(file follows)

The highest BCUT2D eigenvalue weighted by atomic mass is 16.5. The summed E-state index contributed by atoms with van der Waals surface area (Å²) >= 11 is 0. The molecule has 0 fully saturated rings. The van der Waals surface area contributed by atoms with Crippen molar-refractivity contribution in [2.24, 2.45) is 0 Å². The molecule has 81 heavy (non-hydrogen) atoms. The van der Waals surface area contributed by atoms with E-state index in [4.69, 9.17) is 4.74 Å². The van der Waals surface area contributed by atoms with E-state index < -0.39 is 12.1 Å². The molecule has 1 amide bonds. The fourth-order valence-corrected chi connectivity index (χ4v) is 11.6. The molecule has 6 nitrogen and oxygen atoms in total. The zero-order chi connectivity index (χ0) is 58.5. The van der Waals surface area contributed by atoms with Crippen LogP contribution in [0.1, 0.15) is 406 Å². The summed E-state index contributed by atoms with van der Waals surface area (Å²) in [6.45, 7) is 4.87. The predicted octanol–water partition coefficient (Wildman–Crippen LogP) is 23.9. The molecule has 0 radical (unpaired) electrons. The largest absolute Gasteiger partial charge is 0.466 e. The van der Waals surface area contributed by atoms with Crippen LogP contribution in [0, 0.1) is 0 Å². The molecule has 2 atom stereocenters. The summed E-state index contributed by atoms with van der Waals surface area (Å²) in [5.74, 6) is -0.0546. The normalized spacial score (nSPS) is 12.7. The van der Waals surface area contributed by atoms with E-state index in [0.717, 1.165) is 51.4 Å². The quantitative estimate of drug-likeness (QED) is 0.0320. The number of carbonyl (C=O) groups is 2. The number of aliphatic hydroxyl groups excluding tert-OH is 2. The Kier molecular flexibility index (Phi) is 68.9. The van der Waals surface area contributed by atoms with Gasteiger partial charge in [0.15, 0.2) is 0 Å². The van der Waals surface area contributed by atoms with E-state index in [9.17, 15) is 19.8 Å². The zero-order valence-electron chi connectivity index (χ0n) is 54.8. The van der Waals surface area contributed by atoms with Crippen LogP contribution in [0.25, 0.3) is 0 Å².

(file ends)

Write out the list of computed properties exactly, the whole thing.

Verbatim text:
The highest BCUT2D eigenvalue weighted by atomic mass is 16.5. The summed E-state index contributed by atoms with van der Waals surface area (Å²) >= 11 is 0. The molecule has 0 fully saturated rings. The van der Waals surface area contributed by atoms with Crippen molar-refractivity contribution in [2.24, 2.45) is 0 Å². The molecule has 81 heavy (non-hydrogen) atoms. The van der Waals surface area contributed by atoms with E-state index in [4.69, 9.17) is 4.74 Å². The van der Waals surface area contributed by atoms with E-state index < -0.39 is 12.1 Å². The molecule has 1 amide bonds. The fourth-order valence-corrected chi connectivity index (χ4v) is 11.6. The molecule has 6 nitrogen and oxygen atoms in total. The zero-order chi connectivity index (χ0) is 58.5. The van der Waals surface area contributed by atoms with Crippen LogP contribution in [0.1, 0.15) is 406 Å². The summed E-state index contributed by atoms with van der Waals surface area (Å²) in [6.45, 7) is 4.87. The predicted octanol–water partition coefficient (Wildman–Crippen LogP) is 23.9. The molecule has 0 radical (unpaired) electrons. The largest absolute Gasteiger partial charge is 0.466 e. The van der Waals surface area contributed by atoms with Crippen LogP contribution in [0, 0.1) is 0 Å². The molecule has 2 atom stereocenters. The summed E-state index contributed by atoms with van der Waals surface area (Å²) in [5.74, 6) is -0.0546. The normalized spacial score (nSPS) is 12.7. The van der Waals surface area contributed by atoms with E-state index in [0.717, 1.165) is 51.4 Å². The quantitative estimate of drug-likeness (QED) is 0.0320. The number of carbonyl (C=O) groups is 2. The number of aliphatic hydroxyl groups excluding tert-OH is 2. The Kier molecular flexibility index (Phi) is 68.9. The van der Waals surface area contributed by atoms with Gasteiger partial charge in [0.15, 0.2) is 0 Å². The van der Waals surface area contributed by atoms with E-state index in [9.17, 15) is 19.8 Å². The zero-order valence-electron chi connectivity index (χ0n) is 54.8. The van der Waals surface area contributed by atoms with Crippen LogP contribution in [0.25, 0.3) is 0 Å².